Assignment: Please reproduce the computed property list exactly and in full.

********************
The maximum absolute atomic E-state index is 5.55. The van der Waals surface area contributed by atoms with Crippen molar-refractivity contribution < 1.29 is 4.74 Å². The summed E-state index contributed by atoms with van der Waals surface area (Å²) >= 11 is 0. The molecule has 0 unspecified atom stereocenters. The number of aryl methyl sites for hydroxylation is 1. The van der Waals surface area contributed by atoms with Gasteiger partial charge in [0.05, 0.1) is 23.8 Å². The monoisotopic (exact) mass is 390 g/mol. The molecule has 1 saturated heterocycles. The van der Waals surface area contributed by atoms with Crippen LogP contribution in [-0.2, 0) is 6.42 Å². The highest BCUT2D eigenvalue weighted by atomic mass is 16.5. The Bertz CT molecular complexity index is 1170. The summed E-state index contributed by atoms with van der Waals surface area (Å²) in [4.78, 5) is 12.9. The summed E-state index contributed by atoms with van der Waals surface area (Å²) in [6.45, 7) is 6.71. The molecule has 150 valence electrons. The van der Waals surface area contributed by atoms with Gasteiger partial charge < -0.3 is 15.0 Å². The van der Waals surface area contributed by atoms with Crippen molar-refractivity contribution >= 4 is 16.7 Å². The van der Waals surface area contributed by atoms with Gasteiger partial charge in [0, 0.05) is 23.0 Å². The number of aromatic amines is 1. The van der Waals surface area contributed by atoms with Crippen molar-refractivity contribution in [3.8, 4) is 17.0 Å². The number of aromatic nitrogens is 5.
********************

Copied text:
The maximum absolute atomic E-state index is 5.55. The van der Waals surface area contributed by atoms with Crippen molar-refractivity contribution < 1.29 is 4.74 Å². The summed E-state index contributed by atoms with van der Waals surface area (Å²) >= 11 is 0. The molecule has 0 unspecified atom stereocenters. The number of aryl methyl sites for hydroxylation is 1. The van der Waals surface area contributed by atoms with Gasteiger partial charge in [0.05, 0.1) is 23.8 Å². The monoisotopic (exact) mass is 390 g/mol. The molecule has 1 saturated heterocycles. The van der Waals surface area contributed by atoms with Crippen LogP contribution in [-0.2, 0) is 6.42 Å². The highest BCUT2D eigenvalue weighted by atomic mass is 16.5. The Bertz CT molecular complexity index is 1170. The summed E-state index contributed by atoms with van der Waals surface area (Å²) in [4.78, 5) is 12.9. The summed E-state index contributed by atoms with van der Waals surface area (Å²) in [6.45, 7) is 6.71. The molecule has 150 valence electrons. The van der Waals surface area contributed by atoms with Gasteiger partial charge < -0.3 is 15.0 Å². The van der Waals surface area contributed by atoms with Crippen molar-refractivity contribution >= 4 is 16.7 Å². The van der Waals surface area contributed by atoms with Gasteiger partial charge in [0, 0.05) is 23.0 Å². The number of aromatic amines is 1. The van der Waals surface area contributed by atoms with Crippen molar-refractivity contribution in [3.8, 4) is 17.0 Å². The number of aromatic nitrogens is 5.